Konstanty Gebert’s overview of the shechita, or kosher slaughter, controversy in Poland was both timely and instructive (“Shechita Controversy In Poland Has Wider Implications,” Opinion, Aug. 23).
His observation that “the ban on ritual slaughter has served as a reminder of the precarious position of the minority Jewish community in a majority Catholic land” is as relevant today as it was during the turbulent years between the two world wars.
Anti-shechita laws have long been part and parcel of a centuries-old anti-Jewish sentiment endemic to a number of European states. This legislation was meant to strike at the very core of Jewish law and tradition and in so doing, force the Jewish populace to voluntarily emigrate from their host countries.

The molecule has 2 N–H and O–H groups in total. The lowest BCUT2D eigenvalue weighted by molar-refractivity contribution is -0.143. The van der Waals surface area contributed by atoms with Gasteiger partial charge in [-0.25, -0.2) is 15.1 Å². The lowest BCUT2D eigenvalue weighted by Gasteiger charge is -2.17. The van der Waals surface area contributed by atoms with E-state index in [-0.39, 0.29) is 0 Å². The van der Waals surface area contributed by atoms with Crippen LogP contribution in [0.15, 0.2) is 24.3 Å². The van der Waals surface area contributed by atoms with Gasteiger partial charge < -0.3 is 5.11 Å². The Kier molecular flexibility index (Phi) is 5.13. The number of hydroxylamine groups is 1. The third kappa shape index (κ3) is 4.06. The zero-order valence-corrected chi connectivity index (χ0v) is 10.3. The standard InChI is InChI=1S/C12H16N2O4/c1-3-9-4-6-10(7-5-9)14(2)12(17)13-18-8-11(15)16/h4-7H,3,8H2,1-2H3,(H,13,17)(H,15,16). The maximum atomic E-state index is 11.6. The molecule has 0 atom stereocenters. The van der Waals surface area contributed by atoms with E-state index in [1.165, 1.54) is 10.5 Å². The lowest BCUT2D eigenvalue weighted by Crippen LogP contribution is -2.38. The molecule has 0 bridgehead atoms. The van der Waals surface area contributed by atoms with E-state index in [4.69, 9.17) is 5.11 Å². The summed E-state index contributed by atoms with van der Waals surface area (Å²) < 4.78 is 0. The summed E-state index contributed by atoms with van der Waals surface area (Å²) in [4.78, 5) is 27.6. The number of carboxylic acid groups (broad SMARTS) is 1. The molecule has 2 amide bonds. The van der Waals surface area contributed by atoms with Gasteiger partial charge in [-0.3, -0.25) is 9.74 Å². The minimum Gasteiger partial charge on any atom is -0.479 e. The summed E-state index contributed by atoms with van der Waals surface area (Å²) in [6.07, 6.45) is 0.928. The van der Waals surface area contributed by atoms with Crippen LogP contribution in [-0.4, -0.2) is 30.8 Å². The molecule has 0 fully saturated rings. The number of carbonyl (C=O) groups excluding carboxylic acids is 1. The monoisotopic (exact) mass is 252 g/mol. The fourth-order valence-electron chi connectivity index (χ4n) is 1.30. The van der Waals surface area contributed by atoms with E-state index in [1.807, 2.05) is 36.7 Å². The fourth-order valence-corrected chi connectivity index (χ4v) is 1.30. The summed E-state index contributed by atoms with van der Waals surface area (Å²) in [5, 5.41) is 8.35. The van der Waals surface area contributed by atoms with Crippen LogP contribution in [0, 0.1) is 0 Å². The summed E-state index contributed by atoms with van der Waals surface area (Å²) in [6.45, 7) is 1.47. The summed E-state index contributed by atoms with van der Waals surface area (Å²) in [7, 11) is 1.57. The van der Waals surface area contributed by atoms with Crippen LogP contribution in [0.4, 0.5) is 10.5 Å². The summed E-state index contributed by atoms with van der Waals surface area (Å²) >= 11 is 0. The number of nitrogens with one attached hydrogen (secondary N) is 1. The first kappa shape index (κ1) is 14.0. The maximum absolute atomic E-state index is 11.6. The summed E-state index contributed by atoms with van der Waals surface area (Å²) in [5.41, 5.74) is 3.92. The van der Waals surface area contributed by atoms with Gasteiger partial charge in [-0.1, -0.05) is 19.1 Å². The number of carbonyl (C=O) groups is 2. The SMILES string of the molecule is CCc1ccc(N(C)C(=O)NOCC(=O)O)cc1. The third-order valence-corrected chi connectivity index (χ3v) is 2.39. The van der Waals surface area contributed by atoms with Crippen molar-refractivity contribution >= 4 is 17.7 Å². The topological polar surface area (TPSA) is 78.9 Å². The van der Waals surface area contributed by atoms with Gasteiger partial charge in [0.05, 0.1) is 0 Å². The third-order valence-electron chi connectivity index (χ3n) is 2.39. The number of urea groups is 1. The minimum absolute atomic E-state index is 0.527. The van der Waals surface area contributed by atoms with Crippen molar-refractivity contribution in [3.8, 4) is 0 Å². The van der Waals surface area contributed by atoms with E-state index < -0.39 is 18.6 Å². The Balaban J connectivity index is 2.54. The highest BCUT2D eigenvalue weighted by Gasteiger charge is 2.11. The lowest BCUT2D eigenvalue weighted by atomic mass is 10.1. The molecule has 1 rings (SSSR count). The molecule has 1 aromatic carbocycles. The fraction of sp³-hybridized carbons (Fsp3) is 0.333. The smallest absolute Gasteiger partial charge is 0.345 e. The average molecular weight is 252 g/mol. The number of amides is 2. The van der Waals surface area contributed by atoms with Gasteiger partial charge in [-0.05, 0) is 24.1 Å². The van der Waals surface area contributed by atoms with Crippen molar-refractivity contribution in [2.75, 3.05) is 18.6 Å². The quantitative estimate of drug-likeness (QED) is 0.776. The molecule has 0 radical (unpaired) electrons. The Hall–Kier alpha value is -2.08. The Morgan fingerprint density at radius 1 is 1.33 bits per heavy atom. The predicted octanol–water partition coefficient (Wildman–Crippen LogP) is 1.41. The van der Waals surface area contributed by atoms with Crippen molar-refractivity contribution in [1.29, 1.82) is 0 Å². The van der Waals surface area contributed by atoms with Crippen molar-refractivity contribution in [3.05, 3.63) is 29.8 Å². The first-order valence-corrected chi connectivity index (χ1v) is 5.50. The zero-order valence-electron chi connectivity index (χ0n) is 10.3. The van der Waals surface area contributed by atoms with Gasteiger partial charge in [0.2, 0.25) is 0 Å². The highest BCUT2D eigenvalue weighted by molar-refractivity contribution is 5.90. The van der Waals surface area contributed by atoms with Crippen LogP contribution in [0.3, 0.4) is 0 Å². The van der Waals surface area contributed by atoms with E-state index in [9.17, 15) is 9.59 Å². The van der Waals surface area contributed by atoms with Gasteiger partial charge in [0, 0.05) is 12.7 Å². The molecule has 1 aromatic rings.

During the interwar years, a number of proposals outlawing ritual slaughter were introduced in the Polish parliament under the guise of ensuring a more humane method of slaughter. The proposed legislation at the time was, in fact, a means by which to consolidate the economic boycott against Jews, making their stay in Poland all the more untenable. How ironic that those who clamored for the humane treatment of animals often remained visibly silent as their Jewish neighbors were rounded up by the Germans and taken away to be slaughtered.